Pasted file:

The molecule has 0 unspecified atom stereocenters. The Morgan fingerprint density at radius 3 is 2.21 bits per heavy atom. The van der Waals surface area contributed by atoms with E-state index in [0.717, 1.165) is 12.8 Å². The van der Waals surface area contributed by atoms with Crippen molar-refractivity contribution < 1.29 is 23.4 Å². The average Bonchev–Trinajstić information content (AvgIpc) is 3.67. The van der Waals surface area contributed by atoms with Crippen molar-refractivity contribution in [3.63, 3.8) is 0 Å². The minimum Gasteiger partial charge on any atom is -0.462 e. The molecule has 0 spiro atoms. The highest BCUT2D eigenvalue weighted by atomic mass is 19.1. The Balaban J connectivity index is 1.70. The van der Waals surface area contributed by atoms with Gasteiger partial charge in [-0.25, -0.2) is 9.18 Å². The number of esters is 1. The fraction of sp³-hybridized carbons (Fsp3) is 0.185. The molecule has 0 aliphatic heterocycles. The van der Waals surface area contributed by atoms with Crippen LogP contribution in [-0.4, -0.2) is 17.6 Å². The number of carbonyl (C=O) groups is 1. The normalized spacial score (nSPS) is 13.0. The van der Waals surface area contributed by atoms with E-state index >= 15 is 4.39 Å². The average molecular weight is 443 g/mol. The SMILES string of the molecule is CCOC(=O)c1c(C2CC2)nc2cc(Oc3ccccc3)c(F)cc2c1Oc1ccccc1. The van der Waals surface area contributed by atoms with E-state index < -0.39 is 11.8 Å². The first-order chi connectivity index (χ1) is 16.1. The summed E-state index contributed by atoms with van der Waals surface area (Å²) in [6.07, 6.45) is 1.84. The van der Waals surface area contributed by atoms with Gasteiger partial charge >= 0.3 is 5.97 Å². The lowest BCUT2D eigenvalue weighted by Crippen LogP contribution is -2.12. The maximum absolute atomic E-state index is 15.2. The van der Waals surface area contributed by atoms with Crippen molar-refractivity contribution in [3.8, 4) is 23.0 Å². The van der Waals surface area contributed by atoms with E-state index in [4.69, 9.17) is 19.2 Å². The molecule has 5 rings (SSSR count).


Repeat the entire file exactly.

The molecule has 0 unspecified atom stereocenters. The Morgan fingerprint density at radius 3 is 2.21 bits per heavy atom. The van der Waals surface area contributed by atoms with E-state index in [0.717, 1.165) is 12.8 Å². The van der Waals surface area contributed by atoms with Crippen molar-refractivity contribution < 1.29 is 23.4 Å². The average Bonchev–Trinajstić information content (AvgIpc) is 3.67. The van der Waals surface area contributed by atoms with Crippen molar-refractivity contribution in [3.63, 3.8) is 0 Å². The minimum Gasteiger partial charge on any atom is -0.462 e. The molecule has 0 spiro atoms. The highest BCUT2D eigenvalue weighted by atomic mass is 19.1. The Balaban J connectivity index is 1.70. The van der Waals surface area contributed by atoms with Gasteiger partial charge in [-0.25, -0.2) is 9.18 Å². The number of esters is 1. The fraction of sp³-hybridized carbons (Fsp3) is 0.185. The molecule has 0 aliphatic heterocycles. The van der Waals surface area contributed by atoms with Crippen LogP contribution in [-0.4, -0.2) is 17.6 Å². The number of carbonyl (C=O) groups is 1. The normalized spacial score (nSPS) is 13.0. The van der Waals surface area contributed by atoms with E-state index >= 15 is 4.39 Å². The average molecular weight is 443 g/mol. The SMILES string of the molecule is CCOC(=O)c1c(C2CC2)nc2cc(Oc3ccccc3)c(F)cc2c1Oc1ccccc1. The van der Waals surface area contributed by atoms with E-state index < -0.39 is 11.8 Å². The first-order chi connectivity index (χ1) is 16.1. The summed E-state index contributed by atoms with van der Waals surface area (Å²) in [6.07, 6.45) is 1.84. The van der Waals surface area contributed by atoms with Gasteiger partial charge >= 0.3 is 5.97 Å². The lowest BCUT2D eigenvalue weighted by Crippen LogP contribution is -2.12. The maximum absolute atomic E-state index is 15.2. The van der Waals surface area contributed by atoms with Crippen molar-refractivity contribution in [3.8, 4) is 23.0 Å². The van der Waals surface area contributed by atoms with E-state index in [4.69, 9.17) is 19.2 Å². The molecule has 5 rings (SSSR count).